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Published: Thursday, 6/30/2011

Dogs' plight tugs heartstrings

25 suitors ask to adopt pair of orphaned Basset hounds

BY CLAUDIA BOYD-BARRETT
BLADE STAFF WRITER
Harley, front, and Davidson, two orphaned Basset hounds, may have a new owner soon. Harley, front, and Davidson, two orphaned Basset hounds, may have a new owner soon.
THE BLADE/JEREMY WADSWORTH Enlarge | Buy This Photo

The fate of two homeless Basset hounds bounded toward a happy ending Wednesday after dozens of callers swamped phone lines at The Blade asking to adopt the dogs.

In all, 25 people stepped forward to offer the dogs a permanent home after reading about their plight in the newspaper. Their names and information were forwarded to the Toledo Area Humane Society, which has agreed to handle the adoption process and check the potential candidates. The Humane Society itself received four inquiries about the dogs.

The hounds, Harley, 4, and Davidson, 6, were left after their owner, Frank Martin of Toledo, died unexpectedly June 12 without having made provisions for their care. Family members were unable to take the dogs home because they live far away and have pets of their own. They desperately wanted to find a good home for the animals, especially because Mr. Martin loved them dearly.

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"The response was amazing," said Pat McCarty, Mr. Martin's sister, remarking on the number of people who had offered to help. "The people of Toledo have been so friendly and wonderful. We really do appreciate it."

Both animals were in the care of one of Mr. Martin's neighbors Wednesday.

The neighbor has agreed to look after the pets until the Humane Society has room to take them in, executive director John Dinon said. He expected space to open up by the end of the week and said the adoption should be finalized soon after that.

Once the hounds arrive at the Humane Society, they will go through medical screening, receive vaccinations, and undergo a behavior test. Assuming they pass these assessments, the Humane Society will begin contacting the people interested in adopting them, Mr. Dinon explained.

Each potential adopter will go through the Humane Society's screening procedures, which include filling out an extensive form and being interviewed by shelter staff members. Candidates who already have dogs of their own will be asked to bring them in to meet the Basset hounds to ensure they get along.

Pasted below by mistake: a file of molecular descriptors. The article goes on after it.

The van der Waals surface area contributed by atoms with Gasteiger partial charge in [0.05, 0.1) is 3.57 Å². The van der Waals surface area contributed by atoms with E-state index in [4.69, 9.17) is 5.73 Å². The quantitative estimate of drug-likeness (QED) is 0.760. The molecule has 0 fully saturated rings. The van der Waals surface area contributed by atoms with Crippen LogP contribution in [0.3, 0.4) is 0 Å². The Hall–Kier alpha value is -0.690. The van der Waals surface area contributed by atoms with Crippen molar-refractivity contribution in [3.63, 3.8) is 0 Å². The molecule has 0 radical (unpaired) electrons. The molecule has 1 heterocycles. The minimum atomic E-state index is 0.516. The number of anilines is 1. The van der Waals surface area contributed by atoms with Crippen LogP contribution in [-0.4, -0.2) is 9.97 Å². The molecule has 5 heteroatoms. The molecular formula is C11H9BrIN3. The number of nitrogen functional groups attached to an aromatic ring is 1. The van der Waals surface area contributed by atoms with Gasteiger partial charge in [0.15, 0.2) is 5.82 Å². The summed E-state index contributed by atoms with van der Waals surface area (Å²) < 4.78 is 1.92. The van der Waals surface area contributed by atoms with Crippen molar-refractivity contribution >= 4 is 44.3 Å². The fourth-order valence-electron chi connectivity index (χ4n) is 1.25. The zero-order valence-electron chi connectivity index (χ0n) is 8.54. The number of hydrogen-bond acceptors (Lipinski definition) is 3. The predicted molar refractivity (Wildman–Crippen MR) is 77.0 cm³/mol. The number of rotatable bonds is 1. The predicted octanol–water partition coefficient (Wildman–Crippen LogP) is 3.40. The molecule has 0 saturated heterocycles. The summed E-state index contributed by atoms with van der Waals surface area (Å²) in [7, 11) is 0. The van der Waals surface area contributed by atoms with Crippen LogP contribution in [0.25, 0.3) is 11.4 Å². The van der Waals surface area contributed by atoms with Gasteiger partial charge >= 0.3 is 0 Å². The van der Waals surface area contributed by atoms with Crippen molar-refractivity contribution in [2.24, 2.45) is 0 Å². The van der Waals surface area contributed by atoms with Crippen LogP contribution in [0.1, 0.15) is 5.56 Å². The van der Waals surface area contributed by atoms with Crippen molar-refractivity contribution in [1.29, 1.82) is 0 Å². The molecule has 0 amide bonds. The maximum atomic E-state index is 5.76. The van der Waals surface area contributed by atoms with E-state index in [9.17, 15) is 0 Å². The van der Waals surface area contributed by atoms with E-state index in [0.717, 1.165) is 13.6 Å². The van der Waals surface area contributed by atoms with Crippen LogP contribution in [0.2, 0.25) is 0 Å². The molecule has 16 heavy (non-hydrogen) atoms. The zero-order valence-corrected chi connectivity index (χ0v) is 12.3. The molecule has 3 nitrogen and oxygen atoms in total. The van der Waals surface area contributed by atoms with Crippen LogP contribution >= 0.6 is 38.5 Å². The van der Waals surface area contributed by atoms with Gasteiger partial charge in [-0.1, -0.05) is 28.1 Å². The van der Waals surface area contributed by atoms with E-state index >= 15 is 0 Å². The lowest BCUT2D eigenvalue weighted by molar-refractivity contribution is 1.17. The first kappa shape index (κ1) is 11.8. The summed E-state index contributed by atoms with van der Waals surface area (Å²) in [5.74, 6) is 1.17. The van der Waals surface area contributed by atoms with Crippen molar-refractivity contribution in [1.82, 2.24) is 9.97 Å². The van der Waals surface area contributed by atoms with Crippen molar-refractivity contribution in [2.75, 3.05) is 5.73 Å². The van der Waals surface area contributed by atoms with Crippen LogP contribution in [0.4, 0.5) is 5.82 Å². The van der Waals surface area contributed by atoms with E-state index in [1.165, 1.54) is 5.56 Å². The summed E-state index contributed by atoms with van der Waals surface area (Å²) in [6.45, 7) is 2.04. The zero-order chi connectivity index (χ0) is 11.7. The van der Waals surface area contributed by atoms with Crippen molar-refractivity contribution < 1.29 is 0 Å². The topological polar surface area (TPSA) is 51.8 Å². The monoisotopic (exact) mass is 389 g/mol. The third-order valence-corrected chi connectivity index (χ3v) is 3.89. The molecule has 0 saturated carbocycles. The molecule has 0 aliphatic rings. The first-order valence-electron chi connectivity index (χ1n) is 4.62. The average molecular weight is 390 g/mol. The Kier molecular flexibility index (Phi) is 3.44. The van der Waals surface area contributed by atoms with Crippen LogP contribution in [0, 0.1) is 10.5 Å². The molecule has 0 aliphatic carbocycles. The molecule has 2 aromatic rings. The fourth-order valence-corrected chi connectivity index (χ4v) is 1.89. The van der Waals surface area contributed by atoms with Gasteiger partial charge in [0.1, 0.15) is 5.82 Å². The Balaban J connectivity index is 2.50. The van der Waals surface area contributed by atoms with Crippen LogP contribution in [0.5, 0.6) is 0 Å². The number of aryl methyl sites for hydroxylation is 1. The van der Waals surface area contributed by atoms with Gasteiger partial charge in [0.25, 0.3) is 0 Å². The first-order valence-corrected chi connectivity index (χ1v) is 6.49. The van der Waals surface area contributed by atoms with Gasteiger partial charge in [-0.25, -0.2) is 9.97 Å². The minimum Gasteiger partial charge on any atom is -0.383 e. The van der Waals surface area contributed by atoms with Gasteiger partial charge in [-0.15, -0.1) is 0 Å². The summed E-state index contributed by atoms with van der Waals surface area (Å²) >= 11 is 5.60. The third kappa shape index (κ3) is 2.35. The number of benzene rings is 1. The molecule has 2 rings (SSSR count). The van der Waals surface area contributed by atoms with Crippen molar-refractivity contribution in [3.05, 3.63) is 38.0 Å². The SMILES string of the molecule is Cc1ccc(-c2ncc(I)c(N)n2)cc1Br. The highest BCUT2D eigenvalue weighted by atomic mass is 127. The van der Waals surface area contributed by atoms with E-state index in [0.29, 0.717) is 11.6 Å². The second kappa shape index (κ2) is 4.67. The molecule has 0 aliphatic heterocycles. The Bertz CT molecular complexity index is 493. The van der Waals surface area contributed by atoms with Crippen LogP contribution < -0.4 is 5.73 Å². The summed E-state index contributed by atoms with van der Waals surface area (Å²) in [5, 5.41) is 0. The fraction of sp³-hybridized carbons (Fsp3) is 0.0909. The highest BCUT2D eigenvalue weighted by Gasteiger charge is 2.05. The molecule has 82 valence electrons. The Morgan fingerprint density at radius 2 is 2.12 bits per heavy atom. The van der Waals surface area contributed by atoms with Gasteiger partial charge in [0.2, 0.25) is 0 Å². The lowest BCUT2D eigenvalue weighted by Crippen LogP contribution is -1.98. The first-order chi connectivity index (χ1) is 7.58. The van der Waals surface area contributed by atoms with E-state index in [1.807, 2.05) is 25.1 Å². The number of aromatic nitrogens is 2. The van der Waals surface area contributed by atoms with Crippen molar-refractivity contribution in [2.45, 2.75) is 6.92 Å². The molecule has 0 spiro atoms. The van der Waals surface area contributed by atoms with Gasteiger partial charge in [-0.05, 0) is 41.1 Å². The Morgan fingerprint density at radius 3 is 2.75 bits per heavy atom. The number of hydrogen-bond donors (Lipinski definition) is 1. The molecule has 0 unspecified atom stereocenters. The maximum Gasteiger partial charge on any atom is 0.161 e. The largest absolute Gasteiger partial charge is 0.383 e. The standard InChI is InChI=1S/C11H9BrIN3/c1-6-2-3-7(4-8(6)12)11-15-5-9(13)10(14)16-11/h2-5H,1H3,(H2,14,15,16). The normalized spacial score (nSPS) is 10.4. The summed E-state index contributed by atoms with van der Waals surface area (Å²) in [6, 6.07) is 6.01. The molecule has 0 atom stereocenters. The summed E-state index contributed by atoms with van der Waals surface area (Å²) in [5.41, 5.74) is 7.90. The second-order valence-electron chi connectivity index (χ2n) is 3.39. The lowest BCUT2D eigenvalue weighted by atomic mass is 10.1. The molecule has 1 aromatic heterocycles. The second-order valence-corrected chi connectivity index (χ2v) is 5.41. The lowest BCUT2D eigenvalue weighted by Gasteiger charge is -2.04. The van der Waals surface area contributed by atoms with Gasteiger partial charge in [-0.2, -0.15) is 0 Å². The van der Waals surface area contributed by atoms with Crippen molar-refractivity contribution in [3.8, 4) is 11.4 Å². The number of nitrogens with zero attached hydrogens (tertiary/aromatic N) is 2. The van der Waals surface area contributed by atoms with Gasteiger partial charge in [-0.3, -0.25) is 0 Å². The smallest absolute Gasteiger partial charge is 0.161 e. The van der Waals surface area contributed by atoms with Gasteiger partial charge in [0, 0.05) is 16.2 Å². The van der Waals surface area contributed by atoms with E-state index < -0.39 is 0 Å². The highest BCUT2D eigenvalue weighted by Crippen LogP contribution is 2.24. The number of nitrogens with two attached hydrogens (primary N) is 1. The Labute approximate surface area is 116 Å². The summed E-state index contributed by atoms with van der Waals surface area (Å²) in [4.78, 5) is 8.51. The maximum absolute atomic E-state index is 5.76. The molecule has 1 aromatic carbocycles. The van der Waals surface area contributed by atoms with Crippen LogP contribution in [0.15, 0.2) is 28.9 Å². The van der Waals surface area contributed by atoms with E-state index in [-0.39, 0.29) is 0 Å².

If they rent a home, the Humane Society will check to make sure the landlord will allow the dogs to live on the property, the executive director added.

Mr. Dinon said the Humane Society will be looking for new owners whose home and lifestyle are suitable to keeping a Basset hound.

He said the dogs are physically active and need regular exercise, but they are not the type of dogs that can be used as jogging partners. The hounds also have a tendency to run, so the adopters must be able to contain them on their property. In addition, the Humane Society will offer the new owners advice on keeping the dogs' weight under control as Basset hounds are prone to back problems if they get too big, Mr. Dinon said.

Most of those who called said they are willing to take both dogs so as not to split them up. One was Holly Bronko who lives on four acres of land in the Irish Hills area of Michigan. She has a Basset hound of her own and said she is very familiar with the breed.

"I just love them," she said. "I saw [the two Bassets] this morning and said, 'I've got to have them. I feel sorry for them."

Mark Gwilt of Adrian said he and his wife would willingly take the hounds. They recently lost a Basset hound of their own and are looking for a replacement, he said.

"We have a lot of love in our hearts for dogs," Mr. Gwilt said. "We just think they'd be a blessing to us and they'd be well-loved here."

Although only one family will be able to take the Basset hounds, Mr. Dinon said he hopes at least some of the callers will want to adopt other animals from the Humane Society.

The society currently has dozens of adoptable dogs, many that have been surrendered by people who could no longer care for them after they lost a job or a home.

"We have plenty of good dogs that need good homes," Mr. Dinon said.

Ms. McCarty said her family settled on allowing Toledo's Humane Society to handle the adoption process for Harley and Davidson after talking to several rescue groups in Ohio and other states.

The local Humane Society seemed the best option because of its proximity and because the family wanted to be sure the dogs wouldn't be euthanized, she said.

They liked the fact that the Toledo Area Humane Society has a stringent screening process for potential adopters, she added.

Ms. McCarty, who was in Toledo for her brothers' funeral, said good-bye to the dogs Wednesday and planned to head back to Colorado Springs Friday.

"I'm just hoping [the dogs] will have a wonderful home and wonderful rest of their life," she said. "We're leaving feeling good about it."

Contact Claudia Boyd-Barrett cbarrett@theblade.com or 419-724-6272.



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